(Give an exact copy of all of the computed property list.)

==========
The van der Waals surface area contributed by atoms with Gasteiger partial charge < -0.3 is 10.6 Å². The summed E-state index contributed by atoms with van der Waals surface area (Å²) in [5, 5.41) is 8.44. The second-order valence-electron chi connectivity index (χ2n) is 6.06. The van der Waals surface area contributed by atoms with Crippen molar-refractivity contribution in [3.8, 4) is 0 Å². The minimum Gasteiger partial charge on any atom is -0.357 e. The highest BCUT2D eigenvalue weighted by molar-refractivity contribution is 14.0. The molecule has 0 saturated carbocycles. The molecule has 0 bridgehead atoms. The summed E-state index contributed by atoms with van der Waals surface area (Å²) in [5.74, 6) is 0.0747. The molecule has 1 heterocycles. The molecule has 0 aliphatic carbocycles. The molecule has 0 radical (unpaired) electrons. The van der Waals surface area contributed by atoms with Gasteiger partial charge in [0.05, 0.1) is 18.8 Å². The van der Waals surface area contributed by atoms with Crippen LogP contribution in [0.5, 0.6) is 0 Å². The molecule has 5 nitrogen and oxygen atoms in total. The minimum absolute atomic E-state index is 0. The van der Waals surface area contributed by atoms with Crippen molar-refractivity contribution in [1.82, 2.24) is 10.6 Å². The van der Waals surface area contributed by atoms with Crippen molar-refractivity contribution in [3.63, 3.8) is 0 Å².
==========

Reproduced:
The van der Waals surface area contributed by atoms with Gasteiger partial charge < -0.3 is 10.6 Å². The summed E-state index contributed by atoms with van der Waals surface area (Å²) in [5, 5.41) is 8.44. The second-order valence-electron chi connectivity index (χ2n) is 6.06. The van der Waals surface area contributed by atoms with Crippen molar-refractivity contribution in [3.8, 4) is 0 Å². The minimum Gasteiger partial charge on any atom is -0.357 e. The highest BCUT2D eigenvalue weighted by molar-refractivity contribution is 14.0. The molecule has 0 saturated carbocycles. The molecule has 0 bridgehead atoms. The summed E-state index contributed by atoms with van der Waals surface area (Å²) in [5.74, 6) is 0.0747. The molecule has 1 heterocycles. The molecule has 0 aliphatic carbocycles. The molecule has 0 radical (unpaired) electrons. The van der Waals surface area contributed by atoms with Gasteiger partial charge in [0.05, 0.1) is 18.8 Å². The van der Waals surface area contributed by atoms with Crippen LogP contribution in [0.5, 0.6) is 0 Å². The molecule has 5 nitrogen and oxygen atoms in total. The minimum absolute atomic E-state index is 0. The van der Waals surface area contributed by atoms with Crippen molar-refractivity contribution in [1.82, 2.24) is 10.6 Å². The van der Waals surface area contributed by atoms with Crippen molar-refractivity contribution in [3.63, 3.8) is 0 Å².